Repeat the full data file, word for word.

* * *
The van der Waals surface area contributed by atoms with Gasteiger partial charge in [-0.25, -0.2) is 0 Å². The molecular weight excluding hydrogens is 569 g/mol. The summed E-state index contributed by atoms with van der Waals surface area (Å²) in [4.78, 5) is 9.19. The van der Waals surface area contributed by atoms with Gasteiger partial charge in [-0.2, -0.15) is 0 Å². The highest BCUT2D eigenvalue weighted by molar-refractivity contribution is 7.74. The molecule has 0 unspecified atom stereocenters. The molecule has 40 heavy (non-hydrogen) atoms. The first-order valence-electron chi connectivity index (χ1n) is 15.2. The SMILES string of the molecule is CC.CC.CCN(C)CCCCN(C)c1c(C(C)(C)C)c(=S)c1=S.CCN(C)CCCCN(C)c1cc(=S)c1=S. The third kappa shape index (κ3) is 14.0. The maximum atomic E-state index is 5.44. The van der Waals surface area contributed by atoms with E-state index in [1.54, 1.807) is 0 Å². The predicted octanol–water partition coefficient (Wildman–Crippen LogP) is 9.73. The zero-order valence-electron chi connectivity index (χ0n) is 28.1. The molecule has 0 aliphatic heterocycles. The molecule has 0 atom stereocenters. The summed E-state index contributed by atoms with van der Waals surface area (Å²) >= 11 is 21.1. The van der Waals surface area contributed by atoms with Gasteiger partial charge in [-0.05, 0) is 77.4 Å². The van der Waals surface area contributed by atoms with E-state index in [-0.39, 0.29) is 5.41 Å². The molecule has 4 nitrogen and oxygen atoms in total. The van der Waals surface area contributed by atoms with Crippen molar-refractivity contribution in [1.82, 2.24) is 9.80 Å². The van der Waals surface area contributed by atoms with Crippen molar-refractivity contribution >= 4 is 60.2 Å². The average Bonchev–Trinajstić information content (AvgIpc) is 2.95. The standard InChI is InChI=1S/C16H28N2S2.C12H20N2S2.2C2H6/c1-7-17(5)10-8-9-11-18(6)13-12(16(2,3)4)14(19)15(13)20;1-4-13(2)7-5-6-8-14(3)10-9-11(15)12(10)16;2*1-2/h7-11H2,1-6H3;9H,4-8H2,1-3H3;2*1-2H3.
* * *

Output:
The van der Waals surface area contributed by atoms with Gasteiger partial charge in [-0.25, -0.2) is 0 Å². The molecular weight excluding hydrogens is 569 g/mol. The summed E-state index contributed by atoms with van der Waals surface area (Å²) in [4.78, 5) is 9.19. The van der Waals surface area contributed by atoms with Gasteiger partial charge in [-0.2, -0.15) is 0 Å². The highest BCUT2D eigenvalue weighted by molar-refractivity contribution is 7.74. The molecule has 0 unspecified atom stereocenters. The molecule has 40 heavy (non-hydrogen) atoms. The first-order valence-electron chi connectivity index (χ1n) is 15.2. The SMILES string of the molecule is CC.CC.CCN(C)CCCCN(C)c1c(C(C)(C)C)c(=S)c1=S.CCN(C)CCCCN(C)c1cc(=S)c1=S. The third kappa shape index (κ3) is 14.0. The maximum atomic E-state index is 5.44. The van der Waals surface area contributed by atoms with E-state index in [1.54, 1.807) is 0 Å². The predicted octanol–water partition coefficient (Wildman–Crippen LogP) is 9.73. The zero-order valence-electron chi connectivity index (χ0n) is 28.1. The molecule has 0 aliphatic heterocycles. The molecule has 0 atom stereocenters. The summed E-state index contributed by atoms with van der Waals surface area (Å²) >= 11 is 21.1. The van der Waals surface area contributed by atoms with Gasteiger partial charge in [-0.05, 0) is 77.4 Å². The van der Waals surface area contributed by atoms with E-state index in [-0.39, 0.29) is 5.41 Å². The molecule has 4 nitrogen and oxygen atoms in total. The van der Waals surface area contributed by atoms with Crippen molar-refractivity contribution in [1.82, 2.24) is 9.80 Å². The van der Waals surface area contributed by atoms with Crippen molar-refractivity contribution >= 4 is 60.2 Å². The average Bonchev–Trinajstić information content (AvgIpc) is 2.95. The standard InChI is InChI=1S/C16H28N2S2.C12H20N2S2.2C2H6/c1-7-17(5)10-8-9-11-18(6)13-12(16(2,3)4)14(19)15(13)20;1-4-13(2)7-5-6-8-14(3)10-9-11(15)12(10)16;2*1-2/h7-11H2,1-6H3;9H,4-8H2,1-3H3;2*1-2H3.